Journey back to the 80s in this good-natured film, a world filled with bleached highlights, dodgy pirate videos and French exchange students with asymmetrical T-shirts.
Sheltered Will (Bill Milner) isn’t allowed to watch TV at school because of his family’s strict religious views. Bad boy Lee Carter (Will Poulter) is constantly being kicked out of class. They meet in the hall outside their classrooms, where Lee bullies Will into helping him make a film to enter in Screentest (an 80s BBC film competition for kids). When it transpires that Will’s TV-less imagination has been on full throttle while he’s supposed to have been studying the bible, Lee knows he’s onto a winner, and their reworking of Rambo, Son Of Rambow, is born. The English countryside is soon filled with pint-sized Nam vets exploding things and generally battling the forces of evil.
There’s lots to enjoy here: the 80s details all feel pretty accurate, it’s affectionate, and does a good job of bringing the two outsiders together. But it never quite kicks into full throttle – there are lots of scenes, like the 6th form common room, or the Adam Buxton cameo (he shot the recent Radiohead online stuff with them, fact fans), which feel like the Hammer & Tongs team just wanted to include them, without really thinking about their place in the film’s narrative; it’s a lot looser than it might have been.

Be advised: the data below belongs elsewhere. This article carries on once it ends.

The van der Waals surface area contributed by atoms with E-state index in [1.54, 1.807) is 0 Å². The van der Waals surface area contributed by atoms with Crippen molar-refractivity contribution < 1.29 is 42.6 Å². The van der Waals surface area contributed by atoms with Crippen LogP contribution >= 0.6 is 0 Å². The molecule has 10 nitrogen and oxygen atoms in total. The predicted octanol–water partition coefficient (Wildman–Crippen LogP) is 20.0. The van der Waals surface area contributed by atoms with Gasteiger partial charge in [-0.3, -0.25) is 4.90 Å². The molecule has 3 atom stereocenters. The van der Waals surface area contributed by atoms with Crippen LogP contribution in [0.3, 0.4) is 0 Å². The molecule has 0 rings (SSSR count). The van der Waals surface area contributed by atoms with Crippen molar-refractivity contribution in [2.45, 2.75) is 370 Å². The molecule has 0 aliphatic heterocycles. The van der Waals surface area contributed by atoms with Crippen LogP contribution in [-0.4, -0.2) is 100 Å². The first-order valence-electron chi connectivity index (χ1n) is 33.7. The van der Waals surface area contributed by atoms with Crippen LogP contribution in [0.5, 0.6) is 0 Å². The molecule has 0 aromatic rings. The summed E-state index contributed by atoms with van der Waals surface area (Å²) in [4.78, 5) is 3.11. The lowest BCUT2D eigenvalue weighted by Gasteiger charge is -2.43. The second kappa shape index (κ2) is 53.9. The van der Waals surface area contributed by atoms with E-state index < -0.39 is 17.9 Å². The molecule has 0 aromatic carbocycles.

That said, it’s always good to see a British film that avoids the costume drama/romcom track, and it’s certainly not a waste of time – more that ultimately it doesn't fully deliver on the concept's promise.
Like Be Kind Rewind, this is a film dedicated to the spirit of the VHS age, when you could stick a tape into a giant portable camera and lug it around while you filmed your adventures. But that’s almost the problem – it’s a film that talks about that moment when you first discover the power of cinema, rather than giving a new generation that moment for itself; nostalgia rather than first-hand excitement. Funny it’s coming out just before the new Rambo too.